Now this needs to be emphasized:
 
Federalism cannot be done alone as a single “reform.” There are two other reforms that need to accompany it in order for it to work properly.
Firstly, for Federalism to work well in the Philippines we need to allow foreign investors to easily come in. No more idiotic 60/40 and other nationally-defined restrictions in the Constitution. Delete them all!
 
Remove them from the Constitution, remove them from national legislation.
 
Let the federalized regions determine by themselves if they want to restrict FDI from coming in.
 
Chances are very high that the best-run regions will be very open to foreign direct investors. The ones who are serious about job creation will allow FDI to freely flow in and thus will zoom up economically, while the ones run by idiots will try to restrict FDI and they will end up stagnating and staying poor. The disparity will be glaring and the people in the poorer regions will complain: “Why can the other regions succeed? Why are our leaders so incapable of making the right economic choices?” And then they get them booted out and replaced.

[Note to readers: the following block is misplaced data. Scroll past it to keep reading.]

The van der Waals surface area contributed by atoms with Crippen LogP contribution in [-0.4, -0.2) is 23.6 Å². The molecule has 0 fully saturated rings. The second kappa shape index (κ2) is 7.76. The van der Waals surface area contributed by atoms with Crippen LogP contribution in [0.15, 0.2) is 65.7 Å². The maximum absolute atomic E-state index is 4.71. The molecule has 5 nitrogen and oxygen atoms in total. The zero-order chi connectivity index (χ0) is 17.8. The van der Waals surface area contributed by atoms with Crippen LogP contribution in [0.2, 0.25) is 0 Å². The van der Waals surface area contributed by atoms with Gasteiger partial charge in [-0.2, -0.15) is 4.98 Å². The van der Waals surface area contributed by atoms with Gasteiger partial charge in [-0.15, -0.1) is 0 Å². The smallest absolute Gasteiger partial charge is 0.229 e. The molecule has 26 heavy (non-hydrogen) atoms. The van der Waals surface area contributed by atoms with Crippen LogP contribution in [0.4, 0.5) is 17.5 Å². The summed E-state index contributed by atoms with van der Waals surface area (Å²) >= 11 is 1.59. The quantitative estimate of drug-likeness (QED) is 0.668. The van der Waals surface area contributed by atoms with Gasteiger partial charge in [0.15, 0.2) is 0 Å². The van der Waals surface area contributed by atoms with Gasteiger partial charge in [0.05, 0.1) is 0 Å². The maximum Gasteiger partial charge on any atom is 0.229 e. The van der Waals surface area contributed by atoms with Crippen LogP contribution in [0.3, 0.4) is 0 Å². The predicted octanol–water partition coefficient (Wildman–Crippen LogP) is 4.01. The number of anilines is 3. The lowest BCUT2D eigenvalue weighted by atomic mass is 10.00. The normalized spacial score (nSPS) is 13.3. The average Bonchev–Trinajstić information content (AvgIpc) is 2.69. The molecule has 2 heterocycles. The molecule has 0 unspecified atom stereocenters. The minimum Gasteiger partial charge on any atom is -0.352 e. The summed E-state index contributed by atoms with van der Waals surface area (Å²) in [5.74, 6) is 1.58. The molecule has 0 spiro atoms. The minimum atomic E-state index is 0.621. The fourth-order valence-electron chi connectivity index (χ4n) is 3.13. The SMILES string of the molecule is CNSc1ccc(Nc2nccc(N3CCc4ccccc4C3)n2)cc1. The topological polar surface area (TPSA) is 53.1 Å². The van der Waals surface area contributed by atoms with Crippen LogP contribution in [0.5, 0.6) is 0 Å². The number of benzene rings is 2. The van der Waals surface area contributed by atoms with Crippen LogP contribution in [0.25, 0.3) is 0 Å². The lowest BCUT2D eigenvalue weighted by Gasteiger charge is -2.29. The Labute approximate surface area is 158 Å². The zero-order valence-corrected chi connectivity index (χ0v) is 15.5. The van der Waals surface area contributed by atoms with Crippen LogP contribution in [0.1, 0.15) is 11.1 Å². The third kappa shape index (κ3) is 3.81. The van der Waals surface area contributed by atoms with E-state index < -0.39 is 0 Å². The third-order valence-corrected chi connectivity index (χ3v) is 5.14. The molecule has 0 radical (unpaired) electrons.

Ultimately, good leaders will emerge even in the poorer regions later on. The people from the poorer regions will not tolerate mediocrity after getting so fed up with mediocrity and seeing that other regions are able to improve.
It’s just like why we Overseas Filipino Workers generally tend to be pro-reform. We are exposed to other countries. Especially those of us who work in Singapore and Malaysia. We see with our own eyes countries that are in the same climate-zone, countries that have people that are not too different from ourselves, countries that back in the 1950’s were poor just like the Philippines – in fact we had a lot more going for us back then…